Marcelo Lopes de Souza, Richard J. White and Simon Springer (eds), Theories of Resistance: Anarchism, Geography, and the Spirit of Revolt
London/New York: Rowman & Littlefield, 2016; 270pp; ISBN 9781783486670
The discipline of geography has witnessed a renaissance of anarchist theorising in recent years. The new heyday is demonstrated by a flood of publications. The trilogy Anarchism, Geography, and the Spirit of Revolt, edited by Marcelo Lopes de Souza, Richard J. White and Simon Springer, is an excellent compilation of cutting-edge inspirations for anarchism coming out of mainly geographical thought. Of course, classic anarchists like Elisee Reclus and Peter Kropotkin are important points of reference for this re-emerging strand of radical geography. Nonetheless, the contributing authors are not confined to the discipline of geography, meaning the chapters are of major importance for current anarchist studies in general. However, geography serves as an important hub for critical manoeuvres into the theoretical and practical zones of spatial thought and action on power, governance, anti-colonialism and politics.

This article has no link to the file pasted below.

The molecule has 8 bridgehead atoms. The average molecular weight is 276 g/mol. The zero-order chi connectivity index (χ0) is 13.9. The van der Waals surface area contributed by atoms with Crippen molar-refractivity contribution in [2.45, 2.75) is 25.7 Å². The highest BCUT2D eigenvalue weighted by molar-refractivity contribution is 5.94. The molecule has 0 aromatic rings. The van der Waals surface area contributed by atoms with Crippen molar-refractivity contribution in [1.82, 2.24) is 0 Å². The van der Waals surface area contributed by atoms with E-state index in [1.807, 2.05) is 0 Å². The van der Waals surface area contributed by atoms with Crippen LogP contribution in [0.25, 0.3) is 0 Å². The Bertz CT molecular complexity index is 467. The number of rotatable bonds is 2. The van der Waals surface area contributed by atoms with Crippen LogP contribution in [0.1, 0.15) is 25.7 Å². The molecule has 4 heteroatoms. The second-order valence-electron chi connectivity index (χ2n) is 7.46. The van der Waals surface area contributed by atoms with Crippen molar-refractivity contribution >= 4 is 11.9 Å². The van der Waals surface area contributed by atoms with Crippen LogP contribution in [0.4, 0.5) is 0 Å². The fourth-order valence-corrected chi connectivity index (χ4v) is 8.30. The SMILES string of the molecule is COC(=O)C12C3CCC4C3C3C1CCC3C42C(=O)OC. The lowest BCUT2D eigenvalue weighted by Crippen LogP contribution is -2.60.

Theories of Resistance is one of the titles in the trilogy. The ten chapters provide interdisciplinary viewpoints on theorising the nexus between anarchism and space. The editors make clear that the goal of the book is to connect reflection and action: '"Theory" is something politically crucial, provided it is intimately connected with practice in the context of praxis' (p7). The introduction is quite apologetic in that sense, hoping to avoid falling prey to an overly academic debate of anarchist concepts. Interestingly, there is a quite useful debate on the cultural context of the term 'libertarian' in Chapter One '"Libertarian", Libertaire, Libertario... : Conceptual Construction and Cultural Diversity (and Vice Versa)' and with more context in Chapter Six, '"Feuding Brothers"?: Left-Libertarians, Marxists and Socio-Spatial Research at the Beginning of the Twenty-First Century'. On first glance this discussion led by one of the editors, Brazilian scholar Marcelo Lopes de Souza, seems to be a little redundant, but on second thought it is well-connected to a common thread of the book: what implications does the term 'anarchist' have when applied to various theoretical strands in the social sciences and, moreover, to political struggles. The last aspect is especially interesting when it comes to the discussion of decolonialising...